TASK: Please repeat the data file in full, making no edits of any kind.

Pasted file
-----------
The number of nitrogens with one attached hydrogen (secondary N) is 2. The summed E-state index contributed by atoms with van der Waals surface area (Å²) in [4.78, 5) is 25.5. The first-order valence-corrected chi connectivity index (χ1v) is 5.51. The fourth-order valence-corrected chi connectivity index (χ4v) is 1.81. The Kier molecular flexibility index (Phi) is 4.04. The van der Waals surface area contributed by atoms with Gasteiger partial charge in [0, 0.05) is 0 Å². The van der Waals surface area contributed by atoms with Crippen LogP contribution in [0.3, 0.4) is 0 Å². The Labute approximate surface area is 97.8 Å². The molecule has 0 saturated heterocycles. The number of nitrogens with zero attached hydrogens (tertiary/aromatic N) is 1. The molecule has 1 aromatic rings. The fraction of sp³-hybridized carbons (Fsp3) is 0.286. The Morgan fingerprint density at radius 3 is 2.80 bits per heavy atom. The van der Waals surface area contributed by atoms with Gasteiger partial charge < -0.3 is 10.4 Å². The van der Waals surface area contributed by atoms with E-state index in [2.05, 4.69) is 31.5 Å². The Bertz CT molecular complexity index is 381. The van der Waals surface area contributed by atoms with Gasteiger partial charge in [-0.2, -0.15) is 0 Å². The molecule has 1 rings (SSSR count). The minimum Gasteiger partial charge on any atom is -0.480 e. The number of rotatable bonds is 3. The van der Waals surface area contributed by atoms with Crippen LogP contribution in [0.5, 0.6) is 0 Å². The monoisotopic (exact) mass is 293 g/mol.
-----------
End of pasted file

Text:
The number of nitrogens with one attached hydrogen (secondary N) is 2. The summed E-state index contributed by atoms with van der Waals surface area (Å²) in [4.78, 5) is 25.5. The first-order valence-corrected chi connectivity index (χ1v) is 5.51. The fourth-order valence-corrected chi connectivity index (χ4v) is 1.81. The Kier molecular flexibility index (Phi) is 4.04. The van der Waals surface area contributed by atoms with Gasteiger partial charge in [0, 0.05) is 0 Å². The van der Waals surface area contributed by atoms with Crippen LogP contribution in [0.3, 0.4) is 0 Å². The Labute approximate surface area is 97.8 Å². The molecule has 0 saturated heterocycles. The number of nitrogens with zero attached hydrogens (tertiary/aromatic N) is 1. The molecule has 1 aromatic rings. The fraction of sp³-hybridized carbons (Fsp3) is 0.286. The Morgan fingerprint density at radius 3 is 2.80 bits per heavy atom. The van der Waals surface area contributed by atoms with Gasteiger partial charge < -0.3 is 10.4 Å². The van der Waals surface area contributed by atoms with E-state index in [2.05, 4.69) is 31.5 Å². The Bertz CT molecular complexity index is 381. The van der Waals surface area contributed by atoms with Gasteiger partial charge in [-0.2, -0.15) is 0 Å². The molecule has 1 rings (SSSR count). The minimum Gasteiger partial charge on any atom is -0.480 e. The number of rotatable bonds is 3. The van der Waals surface area contributed by atoms with Crippen LogP contribution in [0.5, 0.6) is 0 Å². The monoisotopic (exact) mass is 293 g/mol.